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We might lose 1/3 of Himalayan glaciers by 2100 due to global warming

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If you hadn’t guessed it before then you can read about it now, global warming is out to get the best of the natural landscapes! Researchers warn that the infamous Himalayan Mountains, located in Asia, will distinctively melt from at least one third to a two-thirds by the year 2100. The extremity is predicted to affect over 2 billion people who reside in the area.

Besides the fact that at current carbon emission rates, the predicted calamity will definitely strike, high levels of counteractive measures will also not suffice. Global warming poses an undeniable looming threat even if emissions were to be drastically cut down.

The glaciers at risk serve as a major life support system around the affected area. For instance, around 1.65 billion people living in China, Pakistan and India, depend largely on the water supply from these glaciers. When the time comes and the glaciers begin to melt, all the communities bordering the Indus River and the waterways in Central Asia will be flooded heavily.

Major flooding has been predicted to occur between 2050 and 2060. Once this happens, all the excess water will run out and all the rivers in the region will begin to parch. This, in turn, will adversely affect the hydro dams that are used to generate electricity and power homes around the locality.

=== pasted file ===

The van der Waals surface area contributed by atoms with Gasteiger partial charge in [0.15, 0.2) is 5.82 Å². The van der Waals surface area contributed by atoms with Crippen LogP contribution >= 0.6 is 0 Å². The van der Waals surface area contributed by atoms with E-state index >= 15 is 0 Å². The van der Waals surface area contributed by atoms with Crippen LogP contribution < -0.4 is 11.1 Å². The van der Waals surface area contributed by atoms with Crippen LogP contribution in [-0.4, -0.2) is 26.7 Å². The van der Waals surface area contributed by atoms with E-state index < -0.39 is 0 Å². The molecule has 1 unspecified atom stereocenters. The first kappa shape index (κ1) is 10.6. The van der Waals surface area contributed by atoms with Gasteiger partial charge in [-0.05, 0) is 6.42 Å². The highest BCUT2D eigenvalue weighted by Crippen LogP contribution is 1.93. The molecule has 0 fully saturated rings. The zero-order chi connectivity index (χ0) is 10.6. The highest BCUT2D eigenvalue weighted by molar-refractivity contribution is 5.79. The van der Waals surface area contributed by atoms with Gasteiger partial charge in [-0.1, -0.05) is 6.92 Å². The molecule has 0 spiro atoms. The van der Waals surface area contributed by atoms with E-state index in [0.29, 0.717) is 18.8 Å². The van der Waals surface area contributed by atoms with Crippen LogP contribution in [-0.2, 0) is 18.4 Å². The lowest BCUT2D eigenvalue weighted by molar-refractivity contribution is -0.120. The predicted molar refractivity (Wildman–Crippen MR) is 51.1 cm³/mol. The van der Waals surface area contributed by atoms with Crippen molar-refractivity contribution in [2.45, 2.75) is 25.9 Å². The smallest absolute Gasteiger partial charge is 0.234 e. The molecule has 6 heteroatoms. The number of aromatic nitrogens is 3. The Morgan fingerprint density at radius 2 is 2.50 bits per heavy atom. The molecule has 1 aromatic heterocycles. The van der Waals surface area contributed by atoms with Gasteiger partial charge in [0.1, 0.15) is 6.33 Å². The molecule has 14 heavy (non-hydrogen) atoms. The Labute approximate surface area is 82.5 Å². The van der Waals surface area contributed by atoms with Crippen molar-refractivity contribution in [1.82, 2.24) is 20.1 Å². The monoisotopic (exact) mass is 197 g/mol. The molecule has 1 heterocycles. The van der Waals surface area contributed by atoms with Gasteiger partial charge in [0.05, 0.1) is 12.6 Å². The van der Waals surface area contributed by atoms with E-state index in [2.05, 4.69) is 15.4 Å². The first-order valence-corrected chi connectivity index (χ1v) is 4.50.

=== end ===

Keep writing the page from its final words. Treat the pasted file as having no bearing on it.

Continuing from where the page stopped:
The glaciers will also alter rainfall patterns and make it harder to predict them. Because of this, farmers will face trouble during the farming season as water begins to run out. This has already started to create an impact on the crops, along with the more frequent monsoons which cause erosion and flooding and ruin crops.

“This is the climate crisis you haven’t heard of,” Philippus Wester explains in the report.  Philippus works for the International Center for Integrated Mountain Development “In the best of possible worlds, if we get really ambitious [in tackling climate change], even then we will lose one-third of the glaciers and be in trouble.”

If we carry out major changes for the next 50 years, we can possibly protect at least more than half of the glaciers and curve a significant environmental threat. Although no amount of precaution can prevent these inevitable environmental disasters, it can certainly influence to what extent we can mitigate the impact and how long we have before we run out of any shot at a sustainable future.

Source: The Guardian (via Inhabitat)

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